NEA has investigated the positive impact the FPNES can have on fuel poor household’s health and well-being. As a result of our previous work, there have been recent welcome changes to FPNES targeting to include households with certain health conditions living in EPC D homes. ECO 4 should be designed to complement this targeting methodology so that FPNES and ECO 4 can be successfully combined to reach desirable outcomes for those households with a health condition that is impacted by living in a cold home.
More accessible funding through the Home Upgrade Grant
The current energy crisis has shone a light on the deficiencies of our building stock. We are currently exposing millions of the poorest households to significant fluctuations in the wholesale gas price, simply because of the inefficiency of their homes. As most people know, this is entirely avoidable. The much-awaited Heat and Buildings Strategy which immediately preceded the Budget was a critical moment to start to address years of under investment. Disappointingly, it did not provide the funding that was set out in the Conservative manifesto pledge relating to the Home Upgrade Grant, falling £1.4bn the pledge to help the poorest households living in the least efficient homes.
This reduction in ambition will mean that 112,000 off gas grid fuel poor households off the gas grid will receive financial support to decarbonise their home. This means that there is a total energy saving of £84m/year being missed by some of the poorest households living in the least efficient homes. If the Government is to set out a clear end date for phasing out fossil fuels for off gas grid households, it must increase its ambition for helping fuel poor households to do so up to, and beyond, what was set out within its manifesto.
In addition, HUG is currently delivered by local authorities. If a low-income household does not live in an area that has accessed this funding, they will not be able to fund either low carbon heating, the necessary insulation measures or afford any ancillary costs. This can be resolved by ensuring every local authority can access HUG funding or ensuring that alongside the LA led funding stream, households have an independent route to access a centralised HUG funding mechanism. This would require the appointment of a central contractor or framework of contractors who can provide this assistance. This is common in other countries across the UK (Nest in Wales or Warmer Homes Scotland). It is vital that the UK Government make available these accessible funding streams. Without them, the poorest will not be able to respond to the regulatory approaches suggested in the consultation and the trigger points that have been identified (such as when an existing heating system breaks down) will simply prompt moments of crisis for the least well off.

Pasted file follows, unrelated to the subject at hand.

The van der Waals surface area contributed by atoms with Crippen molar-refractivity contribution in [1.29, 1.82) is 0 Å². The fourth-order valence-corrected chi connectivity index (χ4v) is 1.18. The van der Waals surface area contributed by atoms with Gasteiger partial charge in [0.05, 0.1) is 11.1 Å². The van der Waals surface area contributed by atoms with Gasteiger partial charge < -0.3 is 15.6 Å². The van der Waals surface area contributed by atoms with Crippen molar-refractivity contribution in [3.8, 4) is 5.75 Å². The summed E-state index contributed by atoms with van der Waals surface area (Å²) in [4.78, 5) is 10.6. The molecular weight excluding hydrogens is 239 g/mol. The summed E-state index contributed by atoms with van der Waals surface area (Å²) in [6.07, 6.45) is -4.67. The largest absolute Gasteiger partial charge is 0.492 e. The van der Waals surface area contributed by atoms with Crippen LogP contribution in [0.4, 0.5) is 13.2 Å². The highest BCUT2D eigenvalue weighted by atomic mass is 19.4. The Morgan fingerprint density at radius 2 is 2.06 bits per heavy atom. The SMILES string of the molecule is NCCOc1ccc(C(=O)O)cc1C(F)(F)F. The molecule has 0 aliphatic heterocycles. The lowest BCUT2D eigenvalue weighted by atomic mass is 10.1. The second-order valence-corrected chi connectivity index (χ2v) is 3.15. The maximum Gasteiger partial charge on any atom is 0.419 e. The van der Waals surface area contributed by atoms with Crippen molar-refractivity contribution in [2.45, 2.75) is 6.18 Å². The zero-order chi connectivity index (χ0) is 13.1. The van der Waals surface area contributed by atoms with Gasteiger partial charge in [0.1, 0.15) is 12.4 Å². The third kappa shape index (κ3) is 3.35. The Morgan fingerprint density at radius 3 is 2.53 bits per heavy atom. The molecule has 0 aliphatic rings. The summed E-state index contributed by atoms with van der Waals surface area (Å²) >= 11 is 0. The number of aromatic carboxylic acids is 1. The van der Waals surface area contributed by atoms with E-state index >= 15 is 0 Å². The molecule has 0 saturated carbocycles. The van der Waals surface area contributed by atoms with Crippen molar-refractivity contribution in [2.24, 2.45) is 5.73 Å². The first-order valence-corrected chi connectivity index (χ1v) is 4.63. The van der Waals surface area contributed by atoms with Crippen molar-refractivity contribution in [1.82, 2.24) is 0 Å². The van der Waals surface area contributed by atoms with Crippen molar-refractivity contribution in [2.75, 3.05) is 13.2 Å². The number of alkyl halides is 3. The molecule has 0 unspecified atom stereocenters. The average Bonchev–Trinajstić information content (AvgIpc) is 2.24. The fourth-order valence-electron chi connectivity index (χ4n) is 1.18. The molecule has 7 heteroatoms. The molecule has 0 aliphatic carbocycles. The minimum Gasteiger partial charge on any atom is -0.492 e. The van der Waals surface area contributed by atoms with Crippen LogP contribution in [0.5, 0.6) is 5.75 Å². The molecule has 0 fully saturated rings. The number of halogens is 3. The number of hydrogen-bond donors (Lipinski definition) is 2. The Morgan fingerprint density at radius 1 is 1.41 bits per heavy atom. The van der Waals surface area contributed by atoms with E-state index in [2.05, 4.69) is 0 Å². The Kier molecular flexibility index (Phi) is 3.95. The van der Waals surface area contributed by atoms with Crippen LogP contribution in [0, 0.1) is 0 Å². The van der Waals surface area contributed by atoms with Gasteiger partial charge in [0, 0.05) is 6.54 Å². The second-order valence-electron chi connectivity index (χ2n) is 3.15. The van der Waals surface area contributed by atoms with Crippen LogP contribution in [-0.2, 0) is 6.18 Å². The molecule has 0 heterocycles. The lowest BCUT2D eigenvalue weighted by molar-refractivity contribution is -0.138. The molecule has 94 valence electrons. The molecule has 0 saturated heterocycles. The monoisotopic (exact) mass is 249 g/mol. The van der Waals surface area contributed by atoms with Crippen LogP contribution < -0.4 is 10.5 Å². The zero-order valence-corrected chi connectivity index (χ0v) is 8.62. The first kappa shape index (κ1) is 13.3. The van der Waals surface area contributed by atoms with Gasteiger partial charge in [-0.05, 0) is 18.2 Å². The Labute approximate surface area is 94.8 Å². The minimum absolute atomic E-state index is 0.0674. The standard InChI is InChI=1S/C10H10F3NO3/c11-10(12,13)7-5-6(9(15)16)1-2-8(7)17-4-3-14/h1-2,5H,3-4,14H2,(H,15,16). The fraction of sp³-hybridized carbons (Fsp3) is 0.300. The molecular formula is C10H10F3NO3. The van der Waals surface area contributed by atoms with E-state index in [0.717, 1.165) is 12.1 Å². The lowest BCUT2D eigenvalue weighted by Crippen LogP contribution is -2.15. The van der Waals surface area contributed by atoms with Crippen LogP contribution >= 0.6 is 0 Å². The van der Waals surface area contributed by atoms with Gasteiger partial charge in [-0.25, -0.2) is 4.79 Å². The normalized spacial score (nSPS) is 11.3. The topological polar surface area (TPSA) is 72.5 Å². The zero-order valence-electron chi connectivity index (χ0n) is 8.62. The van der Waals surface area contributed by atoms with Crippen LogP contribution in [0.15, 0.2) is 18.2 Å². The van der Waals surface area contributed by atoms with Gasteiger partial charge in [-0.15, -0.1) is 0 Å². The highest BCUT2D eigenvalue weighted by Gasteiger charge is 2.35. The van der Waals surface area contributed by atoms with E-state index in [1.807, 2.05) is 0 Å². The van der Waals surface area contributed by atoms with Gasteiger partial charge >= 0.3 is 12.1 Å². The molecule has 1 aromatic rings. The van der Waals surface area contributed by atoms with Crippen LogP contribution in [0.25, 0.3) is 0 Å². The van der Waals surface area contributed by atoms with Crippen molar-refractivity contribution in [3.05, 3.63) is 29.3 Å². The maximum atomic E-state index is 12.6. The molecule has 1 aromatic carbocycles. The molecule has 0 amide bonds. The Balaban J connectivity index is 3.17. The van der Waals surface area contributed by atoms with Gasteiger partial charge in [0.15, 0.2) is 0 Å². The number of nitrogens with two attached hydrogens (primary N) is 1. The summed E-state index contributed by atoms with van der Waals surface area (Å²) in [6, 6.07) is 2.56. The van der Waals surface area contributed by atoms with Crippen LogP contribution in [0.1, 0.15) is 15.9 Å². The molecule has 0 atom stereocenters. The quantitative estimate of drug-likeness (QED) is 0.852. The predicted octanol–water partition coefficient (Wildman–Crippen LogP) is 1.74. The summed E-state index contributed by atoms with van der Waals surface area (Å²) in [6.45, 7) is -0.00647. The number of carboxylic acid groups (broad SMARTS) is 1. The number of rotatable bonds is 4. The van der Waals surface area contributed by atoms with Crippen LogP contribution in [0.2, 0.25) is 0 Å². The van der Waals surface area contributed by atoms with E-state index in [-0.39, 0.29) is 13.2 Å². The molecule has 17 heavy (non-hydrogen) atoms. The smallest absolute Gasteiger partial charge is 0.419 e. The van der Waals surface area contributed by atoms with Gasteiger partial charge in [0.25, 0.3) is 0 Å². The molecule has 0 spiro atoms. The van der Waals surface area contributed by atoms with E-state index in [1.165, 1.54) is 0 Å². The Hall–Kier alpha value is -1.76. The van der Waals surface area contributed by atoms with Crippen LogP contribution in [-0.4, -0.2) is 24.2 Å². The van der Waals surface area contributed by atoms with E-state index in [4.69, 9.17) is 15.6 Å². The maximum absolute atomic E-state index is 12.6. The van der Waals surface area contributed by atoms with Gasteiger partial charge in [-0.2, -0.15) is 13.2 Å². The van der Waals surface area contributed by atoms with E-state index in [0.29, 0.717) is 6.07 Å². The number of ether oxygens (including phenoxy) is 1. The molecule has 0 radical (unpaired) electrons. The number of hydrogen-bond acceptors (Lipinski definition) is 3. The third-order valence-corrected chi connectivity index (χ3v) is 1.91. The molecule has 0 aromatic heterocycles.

Ensure that there is sufficient awareness and advice around any move to transition away from fossil fuels in off gas homes
Reaching fuel poverty targets at the same time as net zero will require a much more comprehensive network of advice provision. In the Fuel Poverty Monitor 2020/21, NEA ran a call for evidence (CfE) surrounding a fair and affordable transition to net zero, with 122 respondents covering the breadth of the UK. Two thirds of CfE respondents agreed there is low awareness of emerging low-carbon technologies among energy advisors. 8 in 10 CfE respondents agreed there is a lack of advice to households on how to use low-carbon heating technologies, and on the behaviour change required to do so. Three quarters of CfE respondents agreed there is currently limited preinstallation communication about the nature and operation of low-carbon technologies and limited post installation support and instruction about using them.
In this context, NEA welcomes the proposed defined roles set out in recent scheme designs for:
- A Retrofit Adviser to help households understand the energy efficiency improvements that can be made to their home
- A Retrofit Assessor who carries out technical assessment of property and pre-install SAP assessment; and
- A Retrofit Co-ordinator that produces a Medium-Term Improvement Plan (MTIP) based on the information from the assessment and an Improvement Option Evaluation (IOE) which outlines the order in which the measures should be installed.
It is crucial that households that are eligible for support are made aware of this support and in general ECO assistance.